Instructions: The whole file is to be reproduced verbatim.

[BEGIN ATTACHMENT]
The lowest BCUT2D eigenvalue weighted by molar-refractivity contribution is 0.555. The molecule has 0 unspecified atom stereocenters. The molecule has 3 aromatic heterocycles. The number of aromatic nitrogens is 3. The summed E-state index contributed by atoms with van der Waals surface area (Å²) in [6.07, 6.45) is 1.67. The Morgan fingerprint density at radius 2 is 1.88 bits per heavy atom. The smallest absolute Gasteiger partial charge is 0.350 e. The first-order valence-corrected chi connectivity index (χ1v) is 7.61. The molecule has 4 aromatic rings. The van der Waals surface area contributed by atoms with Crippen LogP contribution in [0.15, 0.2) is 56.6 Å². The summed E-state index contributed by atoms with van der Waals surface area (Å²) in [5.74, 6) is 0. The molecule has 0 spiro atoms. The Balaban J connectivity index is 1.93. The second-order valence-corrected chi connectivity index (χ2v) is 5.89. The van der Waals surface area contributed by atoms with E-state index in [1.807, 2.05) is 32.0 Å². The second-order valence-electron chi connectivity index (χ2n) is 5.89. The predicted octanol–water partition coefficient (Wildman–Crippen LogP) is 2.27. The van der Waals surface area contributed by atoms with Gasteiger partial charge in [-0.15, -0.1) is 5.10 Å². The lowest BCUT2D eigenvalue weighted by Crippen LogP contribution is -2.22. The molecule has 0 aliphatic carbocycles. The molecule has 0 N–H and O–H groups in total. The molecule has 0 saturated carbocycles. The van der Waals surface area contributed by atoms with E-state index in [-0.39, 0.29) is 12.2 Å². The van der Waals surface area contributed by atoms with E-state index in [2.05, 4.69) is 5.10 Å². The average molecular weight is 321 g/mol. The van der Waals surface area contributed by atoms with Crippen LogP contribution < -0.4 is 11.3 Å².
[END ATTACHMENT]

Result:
The lowest BCUT2D eigenvalue weighted by molar-refractivity contribution is 0.555. The molecule has 0 unspecified atom stereocenters. The molecule has 3 aromatic heterocycles. The number of aromatic nitrogens is 3. The summed E-state index contributed by atoms with van der Waals surface area (Å²) in [6.07, 6.45) is 1.67. The Morgan fingerprint density at radius 2 is 1.88 bits per heavy atom. The smallest absolute Gasteiger partial charge is 0.350 e. The first-order valence-corrected chi connectivity index (χ1v) is 7.61. The molecule has 4 aromatic rings. The van der Waals surface area contributed by atoms with Crippen LogP contribution in [0.15, 0.2) is 56.6 Å². The summed E-state index contributed by atoms with van der Waals surface area (Å²) in [5.74, 6) is 0. The molecule has 0 spiro atoms. The Balaban J connectivity index is 1.93. The second-order valence-corrected chi connectivity index (χ2v) is 5.89. The van der Waals surface area contributed by atoms with E-state index in [1.807, 2.05) is 32.0 Å². The second-order valence-electron chi connectivity index (χ2n) is 5.89. The predicted octanol–water partition coefficient (Wildman–Crippen LogP) is 2.27. The van der Waals surface area contributed by atoms with Gasteiger partial charge in [-0.15, -0.1) is 5.10 Å². The lowest BCUT2D eigenvalue weighted by Crippen LogP contribution is -2.22. The molecule has 0 aliphatic carbocycles. The molecule has 0 N–H and O–H groups in total. The molecule has 0 saturated carbocycles. The van der Waals surface area contributed by atoms with E-state index in [-0.39, 0.29) is 12.2 Å². The van der Waals surface area contributed by atoms with E-state index in [2.05, 4.69) is 5.10 Å². The average molecular weight is 321 g/mol. The van der Waals surface area contributed by atoms with Crippen LogP contribution < -0.4 is 11.3 Å².